Every student in undergraduate sedimentary geology class knows that fundamental descriptors of sediment include attributes of size and sorting. Examining a sand and gravel bar in the Brazos River near Hearne, Texas, this paper by Folk and Ward is the classic text for describing means to quantify these sedimentologic characteristics, and for showing the interpretive value of the data (as opposed to qualitative interpretation). The locals of Robertson County still enjoy their grains, as do geologists: “If one may be permitted to extrapolate from a small study such as this one and enter the seductive field of generalization,” the study ends one of the more penetrating conclusions in sedimentologic history: “Once a relationship is established in an ideal case, where the changes are laid out before the observer in their most perfect form, one soon learns to recognize the same relationships in less ideal examples, where the changes are obscure. The obscure examples, hitherto unfathomable, are explained in the light provided by the ideal examples. So it has been with the Brazos bar study.” The undergraduates memorizing Folk and Ward’s equations for skewness and kurtosis to impress at the party Friday night clearly are appreciative for the illumination, even if the utility of size is intuitively easier to grasp.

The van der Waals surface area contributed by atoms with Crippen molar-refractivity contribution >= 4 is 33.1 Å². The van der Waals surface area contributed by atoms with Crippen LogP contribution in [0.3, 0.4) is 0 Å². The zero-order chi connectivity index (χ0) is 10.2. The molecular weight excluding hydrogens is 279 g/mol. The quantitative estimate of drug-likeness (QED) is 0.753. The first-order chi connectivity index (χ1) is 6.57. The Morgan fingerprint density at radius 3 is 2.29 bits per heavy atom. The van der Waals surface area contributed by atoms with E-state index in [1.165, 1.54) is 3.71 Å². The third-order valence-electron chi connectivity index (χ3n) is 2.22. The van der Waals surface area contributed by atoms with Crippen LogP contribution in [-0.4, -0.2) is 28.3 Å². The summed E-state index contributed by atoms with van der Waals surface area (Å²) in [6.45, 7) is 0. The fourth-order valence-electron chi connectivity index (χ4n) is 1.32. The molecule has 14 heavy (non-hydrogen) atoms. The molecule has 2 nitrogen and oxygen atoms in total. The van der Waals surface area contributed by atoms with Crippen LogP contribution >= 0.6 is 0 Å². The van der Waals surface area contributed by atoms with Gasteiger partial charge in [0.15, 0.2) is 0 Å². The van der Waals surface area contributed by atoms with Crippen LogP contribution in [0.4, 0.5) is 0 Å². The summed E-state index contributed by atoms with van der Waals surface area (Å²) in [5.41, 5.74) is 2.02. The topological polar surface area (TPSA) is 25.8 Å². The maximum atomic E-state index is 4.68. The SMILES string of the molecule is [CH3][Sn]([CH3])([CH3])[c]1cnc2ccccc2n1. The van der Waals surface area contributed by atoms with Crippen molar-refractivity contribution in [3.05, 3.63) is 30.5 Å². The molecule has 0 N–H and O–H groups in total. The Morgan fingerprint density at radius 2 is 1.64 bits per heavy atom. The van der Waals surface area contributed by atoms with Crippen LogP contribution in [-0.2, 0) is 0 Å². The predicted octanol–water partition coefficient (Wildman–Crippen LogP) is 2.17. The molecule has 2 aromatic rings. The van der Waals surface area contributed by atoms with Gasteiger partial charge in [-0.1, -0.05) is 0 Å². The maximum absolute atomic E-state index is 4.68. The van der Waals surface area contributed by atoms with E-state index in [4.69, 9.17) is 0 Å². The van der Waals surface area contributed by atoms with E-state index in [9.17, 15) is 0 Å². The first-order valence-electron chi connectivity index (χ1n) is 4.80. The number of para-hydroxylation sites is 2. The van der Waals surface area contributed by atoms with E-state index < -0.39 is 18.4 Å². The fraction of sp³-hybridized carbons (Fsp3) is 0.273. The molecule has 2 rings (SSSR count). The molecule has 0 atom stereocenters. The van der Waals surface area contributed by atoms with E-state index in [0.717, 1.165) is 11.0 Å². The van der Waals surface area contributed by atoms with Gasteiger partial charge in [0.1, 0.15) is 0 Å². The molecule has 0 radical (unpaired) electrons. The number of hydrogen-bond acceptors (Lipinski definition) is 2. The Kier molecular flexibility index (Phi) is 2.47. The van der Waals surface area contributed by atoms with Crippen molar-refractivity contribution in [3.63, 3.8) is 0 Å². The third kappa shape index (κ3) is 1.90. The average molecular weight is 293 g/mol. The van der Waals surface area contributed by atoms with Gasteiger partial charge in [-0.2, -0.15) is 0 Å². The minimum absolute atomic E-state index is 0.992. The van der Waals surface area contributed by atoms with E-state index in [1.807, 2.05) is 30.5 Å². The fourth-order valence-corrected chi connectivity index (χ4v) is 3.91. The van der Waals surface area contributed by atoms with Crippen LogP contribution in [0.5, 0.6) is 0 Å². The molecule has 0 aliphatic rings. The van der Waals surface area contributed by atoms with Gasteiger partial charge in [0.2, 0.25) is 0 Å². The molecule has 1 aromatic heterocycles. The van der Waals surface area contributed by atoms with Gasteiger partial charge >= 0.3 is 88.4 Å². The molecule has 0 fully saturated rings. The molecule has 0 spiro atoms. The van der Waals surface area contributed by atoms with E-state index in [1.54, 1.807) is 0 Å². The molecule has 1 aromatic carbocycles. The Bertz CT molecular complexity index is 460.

Brazos River Bar: A Study in the Significance of Grain Size Parameters by Robert L. Folk and William C. Ward